Ironically, the FDA has essentially banned electronic cigarettes, or at least threatened to take enforcement action against companies which import or distribute these products.

This reveals the utter absurdity of the entire FDA tobacco regulatory scheme:

The product which contains only 1 of the 108 harmful chemicals is banned.

The product which contains 108 of the 108 harmful chemicals is approved for marketing and sale to millions of consumers, including hundreds of thousands of youth.

Now that makes great sense!

This whole exercise strikes me as not only a waste of time and resources, but as a huge hoax. It is giving the public the impression that the FDA is doing something to make cigarettes safer by compiling a list of harmful constituents in tobacco smoke. But nothing could be further from the truth.

Compiling a list protects nobody. The only thing that would protect the public would be to remove the 108 harmful chemicals. This would require the development of a cigarette that does not contain tobacco (it is called an electronic cigarette).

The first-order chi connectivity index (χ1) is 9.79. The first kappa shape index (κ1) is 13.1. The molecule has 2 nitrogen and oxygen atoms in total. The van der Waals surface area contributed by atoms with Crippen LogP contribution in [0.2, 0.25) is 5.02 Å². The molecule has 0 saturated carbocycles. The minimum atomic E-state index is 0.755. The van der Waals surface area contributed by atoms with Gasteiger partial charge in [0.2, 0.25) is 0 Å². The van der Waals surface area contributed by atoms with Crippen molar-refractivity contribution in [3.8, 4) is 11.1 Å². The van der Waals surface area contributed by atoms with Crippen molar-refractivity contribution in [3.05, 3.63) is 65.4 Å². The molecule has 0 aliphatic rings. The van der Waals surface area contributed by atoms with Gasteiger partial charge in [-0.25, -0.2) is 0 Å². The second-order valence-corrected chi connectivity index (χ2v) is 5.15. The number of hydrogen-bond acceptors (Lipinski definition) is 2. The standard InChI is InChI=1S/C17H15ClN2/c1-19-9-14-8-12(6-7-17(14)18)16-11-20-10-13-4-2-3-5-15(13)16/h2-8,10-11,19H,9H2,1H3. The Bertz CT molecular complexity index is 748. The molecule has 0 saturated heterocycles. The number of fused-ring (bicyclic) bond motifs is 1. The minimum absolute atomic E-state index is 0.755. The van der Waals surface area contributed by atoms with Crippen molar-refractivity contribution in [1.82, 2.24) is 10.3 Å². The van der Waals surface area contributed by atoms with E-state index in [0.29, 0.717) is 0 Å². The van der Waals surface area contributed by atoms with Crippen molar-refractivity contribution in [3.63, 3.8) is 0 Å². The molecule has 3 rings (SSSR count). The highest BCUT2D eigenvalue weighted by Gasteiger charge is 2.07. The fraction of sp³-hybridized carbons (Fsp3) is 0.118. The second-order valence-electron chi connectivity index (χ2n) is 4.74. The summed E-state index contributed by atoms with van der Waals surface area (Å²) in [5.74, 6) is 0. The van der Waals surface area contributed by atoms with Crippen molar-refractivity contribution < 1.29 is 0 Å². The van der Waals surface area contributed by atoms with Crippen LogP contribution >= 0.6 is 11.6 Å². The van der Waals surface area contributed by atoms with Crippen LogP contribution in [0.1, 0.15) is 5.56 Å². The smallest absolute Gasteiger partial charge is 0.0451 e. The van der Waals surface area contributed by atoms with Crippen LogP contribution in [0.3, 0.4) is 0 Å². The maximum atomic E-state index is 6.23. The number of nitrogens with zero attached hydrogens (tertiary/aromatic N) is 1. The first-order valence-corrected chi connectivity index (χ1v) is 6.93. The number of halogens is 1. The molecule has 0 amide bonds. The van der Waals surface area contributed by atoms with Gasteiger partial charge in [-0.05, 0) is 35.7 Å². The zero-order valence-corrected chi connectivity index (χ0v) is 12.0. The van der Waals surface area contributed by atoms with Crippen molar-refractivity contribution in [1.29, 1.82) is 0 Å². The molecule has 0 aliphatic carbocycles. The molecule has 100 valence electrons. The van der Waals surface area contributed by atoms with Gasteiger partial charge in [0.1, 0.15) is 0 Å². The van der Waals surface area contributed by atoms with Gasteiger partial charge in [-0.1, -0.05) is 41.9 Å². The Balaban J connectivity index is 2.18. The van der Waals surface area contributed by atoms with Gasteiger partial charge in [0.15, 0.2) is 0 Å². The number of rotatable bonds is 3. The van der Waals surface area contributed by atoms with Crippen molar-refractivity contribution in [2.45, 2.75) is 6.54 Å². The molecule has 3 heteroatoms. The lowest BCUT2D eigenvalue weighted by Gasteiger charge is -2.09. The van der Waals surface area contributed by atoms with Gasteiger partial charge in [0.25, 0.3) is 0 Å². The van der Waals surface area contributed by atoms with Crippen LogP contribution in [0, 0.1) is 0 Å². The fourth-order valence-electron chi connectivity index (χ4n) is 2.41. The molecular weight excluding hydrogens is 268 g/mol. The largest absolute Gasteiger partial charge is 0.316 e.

Why could the FDA not simply ban these 108 chemicals from cigarette smoke? Because there is no technology to remove all of these 108 chemicals. Placing a ban on these 108 chemicals would amount to a ban on existing cigarettes, which is specifically precluded by the Tobacco Act.

Thus, this entire exercise is an exercise in futility. A waste of time and resources. A fraud and a deception. A public hoax.

Despite the Tobacco Act's primary stated intention of making cigarettes safer by giving FDA the authority to regulate the constituents of the cigarette, even Dr. David Kessler - a staunch supporter of the bill and former FDA Commissioner - admitted that it was neither the intention nor the expectation of the bill's supporters that the bill actually achieve this purpose. He readily admitted that there is no scientific way for the FDA to make the product safer -- it's not even possible, he said: "I'm not sure that scientifically we're smart enough to know how to do that or that's possible when you're burning a tobacco leaf or you're inhaling all these chemicals that are very reinforcing."

Despite Kessler's proper understanding of cigarette toxicology, the science (i.e., the truth) did not stop him from joining many anti-smoking advocates and groups in pulling a hoax on the American people. And a hoax of massive proportions, I would add.